What Am I Reading? Boundary Waters by William Kent Krueger

Over the weekend I devoured Iron Lake by William Kent Krueger. It’s the first book in the Cork O’Connor series. It was so good that I was compelled to start the second book, Boundary Waters immediately. This author is an exceptional writer, if these two books can be the judge. Here’s how Boundary Waters starts:

boundary-watersHe was a tough old bird, the redskin. Milwaukee allowed himself the dangerous luxury of admiring the old man fully. He was smart, too. But way too trusting. And that, Milwaukee knew, was his undoing.

Milwaukee turned away from the Indian and addressed the two men sitting by the camfire. “I can go on, but the Indian’s not going to talk. I can almost guarantee it.”

“I thought you guaranteed results,” the nervou on3e said.

“I’ll get what you want, only it won’t be coming from him.”


What do you think?

Would you keep reading?


firstparagraphEvery Tuesday Diane at Bibliophile By the Sea shares the first paragraph of a book currently being read. Feel free to join the fun.


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Photos: More of Lassen Volcanic National Park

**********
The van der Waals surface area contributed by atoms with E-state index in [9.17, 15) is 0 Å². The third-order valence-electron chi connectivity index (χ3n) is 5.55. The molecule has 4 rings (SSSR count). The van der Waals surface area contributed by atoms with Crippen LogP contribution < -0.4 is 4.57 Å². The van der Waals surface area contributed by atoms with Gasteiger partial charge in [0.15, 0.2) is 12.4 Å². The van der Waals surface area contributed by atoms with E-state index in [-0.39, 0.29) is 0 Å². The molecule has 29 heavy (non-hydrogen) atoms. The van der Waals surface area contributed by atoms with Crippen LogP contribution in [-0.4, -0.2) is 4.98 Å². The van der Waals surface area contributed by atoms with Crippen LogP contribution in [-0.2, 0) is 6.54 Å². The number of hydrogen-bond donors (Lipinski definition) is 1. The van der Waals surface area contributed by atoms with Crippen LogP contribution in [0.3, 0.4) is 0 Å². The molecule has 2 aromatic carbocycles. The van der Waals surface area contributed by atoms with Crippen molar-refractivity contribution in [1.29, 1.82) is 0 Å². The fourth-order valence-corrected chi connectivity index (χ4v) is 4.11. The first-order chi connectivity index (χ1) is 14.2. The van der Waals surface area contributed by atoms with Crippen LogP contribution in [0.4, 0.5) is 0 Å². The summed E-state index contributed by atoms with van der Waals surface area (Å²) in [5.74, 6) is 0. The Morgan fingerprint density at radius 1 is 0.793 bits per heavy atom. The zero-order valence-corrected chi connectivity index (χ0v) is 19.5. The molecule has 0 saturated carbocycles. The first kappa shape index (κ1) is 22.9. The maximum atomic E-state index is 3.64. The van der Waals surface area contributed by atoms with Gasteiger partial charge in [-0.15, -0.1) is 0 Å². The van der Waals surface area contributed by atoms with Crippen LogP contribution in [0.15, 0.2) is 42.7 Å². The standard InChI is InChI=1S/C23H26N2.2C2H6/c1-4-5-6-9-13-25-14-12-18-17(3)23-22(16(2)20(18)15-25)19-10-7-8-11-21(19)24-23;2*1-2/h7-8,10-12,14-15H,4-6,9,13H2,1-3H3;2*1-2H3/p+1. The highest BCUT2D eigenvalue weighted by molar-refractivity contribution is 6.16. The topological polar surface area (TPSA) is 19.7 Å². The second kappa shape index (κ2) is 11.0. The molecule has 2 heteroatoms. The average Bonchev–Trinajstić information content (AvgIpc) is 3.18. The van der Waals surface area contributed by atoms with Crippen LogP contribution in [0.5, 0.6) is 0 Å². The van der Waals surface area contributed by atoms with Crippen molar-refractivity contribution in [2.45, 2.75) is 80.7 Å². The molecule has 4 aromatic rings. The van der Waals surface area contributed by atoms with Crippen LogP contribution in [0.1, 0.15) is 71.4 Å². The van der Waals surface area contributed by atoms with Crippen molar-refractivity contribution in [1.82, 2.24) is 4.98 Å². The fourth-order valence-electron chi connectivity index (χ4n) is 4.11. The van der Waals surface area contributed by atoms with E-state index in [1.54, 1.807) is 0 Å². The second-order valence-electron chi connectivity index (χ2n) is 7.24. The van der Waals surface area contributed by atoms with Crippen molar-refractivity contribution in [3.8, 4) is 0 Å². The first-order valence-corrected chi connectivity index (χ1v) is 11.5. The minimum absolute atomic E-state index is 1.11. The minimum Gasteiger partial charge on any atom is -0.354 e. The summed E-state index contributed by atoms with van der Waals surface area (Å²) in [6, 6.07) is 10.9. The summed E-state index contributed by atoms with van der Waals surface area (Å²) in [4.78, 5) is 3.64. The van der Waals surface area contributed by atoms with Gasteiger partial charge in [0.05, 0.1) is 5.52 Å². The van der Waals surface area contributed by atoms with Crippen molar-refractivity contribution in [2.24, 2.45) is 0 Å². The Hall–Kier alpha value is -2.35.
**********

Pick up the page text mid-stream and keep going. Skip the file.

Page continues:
lassen-peakI want to share a few more photos taken during our recent trip to Lassen Volcanic National Park. In the picture above you see Lassen  Peak poking above the trees.

meadow-peakHere’s a shot of a spectacular meadow. It smelled so fresh and clean. To see green in August and a little river of water at a  time when everything else in northern California is so dry, is a wonderful treat.

hat-creekAnother treat was found back up along a hiking trail. This is Hat Creek.

5-lasse-16And here we all are. (That’s my son, daughter-in-law, grandson and husband and me.) We got up early one morning and took a drive along the main road through the park. We packed a breakfast and ate at this table at the beginning of a hiking trail. My daughter-in-law asked a friendly-looking young couple if they would use her camera phone and take our picture. The young woman whipped out an impressive professional camera and said she’d be happy to take our picture and then email it to us, Wasn’t that nice.? We always meet the nicest people at national parks.


I’m linking this post with others who participate at Saturday Snapshot located at West Metro Mommy Reads. For more information, visit her website.

Saturday Snapshot

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Book Review: Memory Man by David Baldacci

Memory ManI gave up on David Baldacci’s book a few years ago. I don’t remember why. My husband still reads him, however, and his discussion of Baldacci’s new series convinced me to at least read a few chapters. My husband said I’d really like the main character.

Amos Decker was a professional football player when he experienced a severe head trauma. When Amos came to he discovered that his memory, and his life, had changed forever. From that point on Amos had complete recall of every event and detail in his life. He also had to drop football.